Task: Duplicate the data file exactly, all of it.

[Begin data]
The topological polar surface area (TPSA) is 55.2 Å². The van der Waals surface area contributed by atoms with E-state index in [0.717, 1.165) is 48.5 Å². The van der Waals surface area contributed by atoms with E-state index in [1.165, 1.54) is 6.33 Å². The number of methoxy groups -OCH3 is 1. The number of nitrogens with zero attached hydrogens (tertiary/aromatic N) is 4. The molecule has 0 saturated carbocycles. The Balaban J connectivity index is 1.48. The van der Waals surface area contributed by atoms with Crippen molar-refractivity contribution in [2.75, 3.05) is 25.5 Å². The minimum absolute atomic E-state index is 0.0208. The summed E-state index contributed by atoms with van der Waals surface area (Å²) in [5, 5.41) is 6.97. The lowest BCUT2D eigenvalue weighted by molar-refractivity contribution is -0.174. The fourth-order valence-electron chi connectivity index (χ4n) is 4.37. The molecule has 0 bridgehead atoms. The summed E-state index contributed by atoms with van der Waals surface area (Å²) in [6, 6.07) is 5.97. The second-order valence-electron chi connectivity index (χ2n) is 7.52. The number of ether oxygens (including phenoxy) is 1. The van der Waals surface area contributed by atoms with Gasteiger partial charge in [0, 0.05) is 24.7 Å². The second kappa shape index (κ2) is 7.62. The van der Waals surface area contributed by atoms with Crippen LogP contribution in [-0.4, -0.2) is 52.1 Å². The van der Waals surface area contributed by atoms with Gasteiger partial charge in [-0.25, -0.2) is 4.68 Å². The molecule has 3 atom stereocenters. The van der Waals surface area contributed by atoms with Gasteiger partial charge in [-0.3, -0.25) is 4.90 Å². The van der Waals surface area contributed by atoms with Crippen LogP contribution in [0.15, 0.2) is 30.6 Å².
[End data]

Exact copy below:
The topological polar surface area (TPSA) is 55.2 Å². The van der Waals surface area contributed by atoms with E-state index in [0.717, 1.165) is 48.5 Å². The van der Waals surface area contributed by atoms with E-state index in [1.165, 1.54) is 6.33 Å². The number of methoxy groups -OCH3 is 1. The number of nitrogens with zero attached hydrogens (tertiary/aromatic N) is 4. The molecule has 0 saturated carbocycles. The Balaban J connectivity index is 1.48. The van der Waals surface area contributed by atoms with Crippen molar-refractivity contribution in [2.75, 3.05) is 25.5 Å². The minimum absolute atomic E-state index is 0.0208. The summed E-state index contributed by atoms with van der Waals surface area (Å²) in [5, 5.41) is 6.97. The lowest BCUT2D eigenvalue weighted by molar-refractivity contribution is -0.174. The fourth-order valence-electron chi connectivity index (χ4n) is 4.37. The molecule has 0 bridgehead atoms. The summed E-state index contributed by atoms with van der Waals surface area (Å²) in [6, 6.07) is 5.97. The second-order valence-electron chi connectivity index (χ2n) is 7.52. The number of ether oxygens (including phenoxy) is 1. The van der Waals surface area contributed by atoms with Gasteiger partial charge in [0, 0.05) is 24.7 Å². The second kappa shape index (κ2) is 7.62. The van der Waals surface area contributed by atoms with Crippen LogP contribution in [-0.4, -0.2) is 52.1 Å². The van der Waals surface area contributed by atoms with Gasteiger partial charge in [-0.25, -0.2) is 4.68 Å². The molecule has 3 atom stereocenters. The van der Waals surface area contributed by atoms with Gasteiger partial charge in [-0.3, -0.25) is 4.90 Å². The van der Waals surface area contributed by atoms with Crippen LogP contribution in [0.15, 0.2) is 30.6 Å².